La Rotonde in Place Stalingrad is part of the 19th century landscape of Paris. For the first time, its doors are opening to the public with a restaurant and a cultural center.
La Rotonde and its columns have stood here for the last 220 years. The architect, Claude Nicolas Ledoux, one of the fathers of the Neo-classical movement designed La Rotonde. It took two years to build and was completed just before the French Revolution.
It was part of the tax collection system set up around Paris. This wall, called Les Fermier Généraux encircled Paris. One of these entry points, La Rotonde, was a collection point for taxes on merchandise entering the city.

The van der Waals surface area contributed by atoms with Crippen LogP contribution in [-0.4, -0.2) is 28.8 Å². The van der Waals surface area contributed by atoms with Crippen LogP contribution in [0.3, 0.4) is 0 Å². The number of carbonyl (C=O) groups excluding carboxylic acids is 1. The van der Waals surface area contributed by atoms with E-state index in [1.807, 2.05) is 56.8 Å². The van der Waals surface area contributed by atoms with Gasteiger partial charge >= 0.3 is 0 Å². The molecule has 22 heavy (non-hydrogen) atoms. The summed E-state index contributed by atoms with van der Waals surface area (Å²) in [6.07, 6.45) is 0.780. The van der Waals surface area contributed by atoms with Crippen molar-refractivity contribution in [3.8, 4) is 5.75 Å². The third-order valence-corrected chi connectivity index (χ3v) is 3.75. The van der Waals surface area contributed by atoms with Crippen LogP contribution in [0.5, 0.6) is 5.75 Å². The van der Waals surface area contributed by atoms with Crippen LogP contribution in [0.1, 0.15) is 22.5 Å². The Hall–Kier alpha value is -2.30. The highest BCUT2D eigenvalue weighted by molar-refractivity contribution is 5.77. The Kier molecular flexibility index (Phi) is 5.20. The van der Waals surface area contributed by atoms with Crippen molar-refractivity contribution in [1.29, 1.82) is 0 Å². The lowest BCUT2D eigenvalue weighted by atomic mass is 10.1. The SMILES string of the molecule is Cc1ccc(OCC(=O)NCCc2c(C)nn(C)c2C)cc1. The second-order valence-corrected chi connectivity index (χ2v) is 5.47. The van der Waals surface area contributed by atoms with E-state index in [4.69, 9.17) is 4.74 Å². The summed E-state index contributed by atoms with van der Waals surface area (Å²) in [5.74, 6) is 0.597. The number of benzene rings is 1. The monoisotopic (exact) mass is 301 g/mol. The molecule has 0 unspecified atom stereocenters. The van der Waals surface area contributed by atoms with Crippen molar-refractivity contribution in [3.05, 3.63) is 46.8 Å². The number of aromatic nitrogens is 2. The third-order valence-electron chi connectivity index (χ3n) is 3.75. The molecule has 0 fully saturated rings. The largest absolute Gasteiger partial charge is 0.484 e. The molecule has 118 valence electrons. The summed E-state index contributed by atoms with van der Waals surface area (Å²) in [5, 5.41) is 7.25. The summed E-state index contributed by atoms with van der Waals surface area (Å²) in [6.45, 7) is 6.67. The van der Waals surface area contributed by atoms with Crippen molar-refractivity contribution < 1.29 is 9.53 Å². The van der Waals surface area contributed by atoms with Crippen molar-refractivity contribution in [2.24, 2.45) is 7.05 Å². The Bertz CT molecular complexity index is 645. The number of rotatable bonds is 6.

After the Revolution, the building was abandoned and became a barracks and then a salt depository. Made a property of the city of Paris in 1804, it was burned during the Commune of 1871.
Eventually it was restored. The Metro Line 2 takes a windy turn near La Rotonde. During the line’s construction this was necessary in order to preserve the building. It was classified as an historical monument in 1907.
From 1960 to 2004, it was home to the Commission of Old Paris (Commission du Vieux Paris).
Watch the video presented by France 3 Television.